THE heart of the book consists of chapter-length reviews of six representative constructs targeted by the classic approach: anxiety, conflict, repression, stress, the approval motive, and locus of control. These chapters provide excellent coverage of the areas, with detailed expositions of the central experiments and constructive critiques of both concept and method. Crowne faults much research on anxiety for emphasizing highly generalized responses represented by a sum score while ignoring the situational conditions evoking anxiety, the frequency and intensity of experienced anxiety across time and contexts, and differences among specific manifestations of anxiety. His review of conflict research focuses on experiments in the Miller-Dollard tradition and underscores the problems involved in comparing the gradients of approach and avoidance. The chapter on stress covers the work of Selye, Janis, A. Lazarus, and Seligman and underscores the importance of cognitive processes in determining what kind of stimulus will serve as a stressor for the person, and the central role of cognitive transformations in coping with stress that cannot be avoided. Crowne's survey of research on repression shows that to the extent the work was dominated by the interrupted-tasks technique, repression was inevitably confounded with the Zeigarnik effect, leading to ambiguous results. In an account of his own explorations of the approval motive, Crowne discusses the problem of deciding among alternate interpretations of correlational findings—to wit, do the findings reflect a positive need for approval or a fear-based avoidance of disapproval? Most of the empirical literature discussed in the earlier chapters focuses on laboratory contexts, but the material on locus of control takes the reader into the real world to show how generalized expectancies develop out of life experiences, and how they influence behavior in situations of appreciable social importance.

Even though Crowne reviews some of the best representatives of these traditions, it is apparent throughout that these lines of research were beset by serious errors of conceptualization and execution, or foundered on the shoals of nonidentifiability and indeterminacy. Rightly, Crowne wants to save the next generation from all that. In his conclusion he points out some directions for the future, including the following: a quieting of the person-versus-situation furor and an emphasis on person-situation interactions; increased use of clinical and naturalistic observation and of longitudinal studies of personality development and change; a focus on cognitive processes mediating person-situation interactions; and expanded interest in socially relevant and personally consequential interpersonal behavior outside the confines of the laboratory. No one would seriously argue with any of these recommendations, and it is the case that most recent advances in personality research have occurred in areas of person perception, attribution and judgment, self-regulation, and impression management—all of which are explicitly cognitive in nature. There is at least one other direction, however: a radical shift away from dimensions of behavioral dispositions and situations as objectively defined by experimenters, toward the cognitive mediators of person-situation interactions, how they develop and change, and how they relate to the social processes by which the individual responds to his or her life situation. To be sure, this will entail a focus upon the general as opposed to the differential in personology—a step away from the familiar traditions in personality research. But there is room here for the latter, especially when individual differences are simulated by appropriate experimental manipulations, as well as for the idiographic study of individual lives.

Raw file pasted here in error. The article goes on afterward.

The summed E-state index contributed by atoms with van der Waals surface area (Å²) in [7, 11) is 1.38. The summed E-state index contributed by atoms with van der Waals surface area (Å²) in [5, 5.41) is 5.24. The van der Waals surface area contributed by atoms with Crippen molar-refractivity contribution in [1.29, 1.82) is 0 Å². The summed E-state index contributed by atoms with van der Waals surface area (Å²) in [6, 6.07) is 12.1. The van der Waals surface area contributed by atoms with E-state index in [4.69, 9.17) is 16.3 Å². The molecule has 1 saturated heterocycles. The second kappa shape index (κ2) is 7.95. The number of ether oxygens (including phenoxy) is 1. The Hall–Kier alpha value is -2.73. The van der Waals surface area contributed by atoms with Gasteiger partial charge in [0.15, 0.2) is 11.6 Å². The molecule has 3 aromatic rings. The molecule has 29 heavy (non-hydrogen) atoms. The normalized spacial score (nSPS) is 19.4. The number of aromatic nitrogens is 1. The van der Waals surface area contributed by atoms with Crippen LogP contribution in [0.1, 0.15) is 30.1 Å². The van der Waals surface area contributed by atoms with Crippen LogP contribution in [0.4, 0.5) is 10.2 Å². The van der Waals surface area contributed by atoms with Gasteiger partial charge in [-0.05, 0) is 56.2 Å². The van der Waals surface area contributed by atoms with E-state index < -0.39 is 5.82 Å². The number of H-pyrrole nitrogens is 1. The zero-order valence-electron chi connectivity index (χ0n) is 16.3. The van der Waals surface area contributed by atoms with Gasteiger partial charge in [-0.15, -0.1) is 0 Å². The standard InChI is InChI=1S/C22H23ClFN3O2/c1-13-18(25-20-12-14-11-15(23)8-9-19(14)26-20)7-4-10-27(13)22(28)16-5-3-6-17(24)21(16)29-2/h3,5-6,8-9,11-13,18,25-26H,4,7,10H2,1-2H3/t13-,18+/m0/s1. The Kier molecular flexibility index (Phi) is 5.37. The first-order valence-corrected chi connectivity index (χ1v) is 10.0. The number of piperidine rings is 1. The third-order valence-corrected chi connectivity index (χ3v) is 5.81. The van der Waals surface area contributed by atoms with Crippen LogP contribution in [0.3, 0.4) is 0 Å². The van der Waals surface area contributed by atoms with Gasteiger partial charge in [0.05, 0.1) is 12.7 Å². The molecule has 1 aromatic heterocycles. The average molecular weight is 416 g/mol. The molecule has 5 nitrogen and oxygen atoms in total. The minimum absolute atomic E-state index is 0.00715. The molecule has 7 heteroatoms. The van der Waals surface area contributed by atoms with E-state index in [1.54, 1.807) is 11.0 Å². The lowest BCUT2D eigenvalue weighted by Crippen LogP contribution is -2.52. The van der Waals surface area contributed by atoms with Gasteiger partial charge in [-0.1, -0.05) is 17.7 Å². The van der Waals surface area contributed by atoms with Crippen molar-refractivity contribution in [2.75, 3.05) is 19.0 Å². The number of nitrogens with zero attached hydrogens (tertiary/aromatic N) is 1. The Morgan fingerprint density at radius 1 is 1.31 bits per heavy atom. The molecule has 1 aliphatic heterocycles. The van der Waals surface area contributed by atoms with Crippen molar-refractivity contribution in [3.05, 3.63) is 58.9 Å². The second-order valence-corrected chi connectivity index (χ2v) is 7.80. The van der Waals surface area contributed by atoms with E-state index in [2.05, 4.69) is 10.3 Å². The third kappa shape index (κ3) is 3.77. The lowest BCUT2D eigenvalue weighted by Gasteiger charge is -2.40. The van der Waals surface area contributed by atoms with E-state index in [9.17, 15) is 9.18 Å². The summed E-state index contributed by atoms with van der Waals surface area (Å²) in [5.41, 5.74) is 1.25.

Douglas P. Crowne is professor of psychology at the University of Waterloo in Ontario, Canada. A Purdue University PhD, he has also been a faculty member at Ohio State and Northwestern, Universities and at the University of Connecticut. Crowne is coauthor of The Approval Motive: Studies in Evaluative; Dependence with D. Marlowe and of a chapter with D. D. Radcliffe in Isaacson, and Pribram's The Hippocampus. A Comprehensive Treatise.

John F. Kihlstrom is associate professor of psychology at the University of Wisconsin—Madison. A University of Pennsylvania PhD, he has been associate professor at Harvard University and visiting assistant professor at Stanford University. Kihlstrom received the 1979 APA Distinguished Scientific Award for an Early Career Contribution to Psychology in the area of personality. He is coeditor of Functional Disorders of Memory with F. J. Evans and of Personality, Cognition, and Social Interaction (in press) with N. Cantor.


PsycCRITIQUES
0010-7549
Previously published in Contemporary Psychology: A Journal of Reviews, December 1980, Vol. 25, No. 12, 996–997
© 1980, American Psychological Association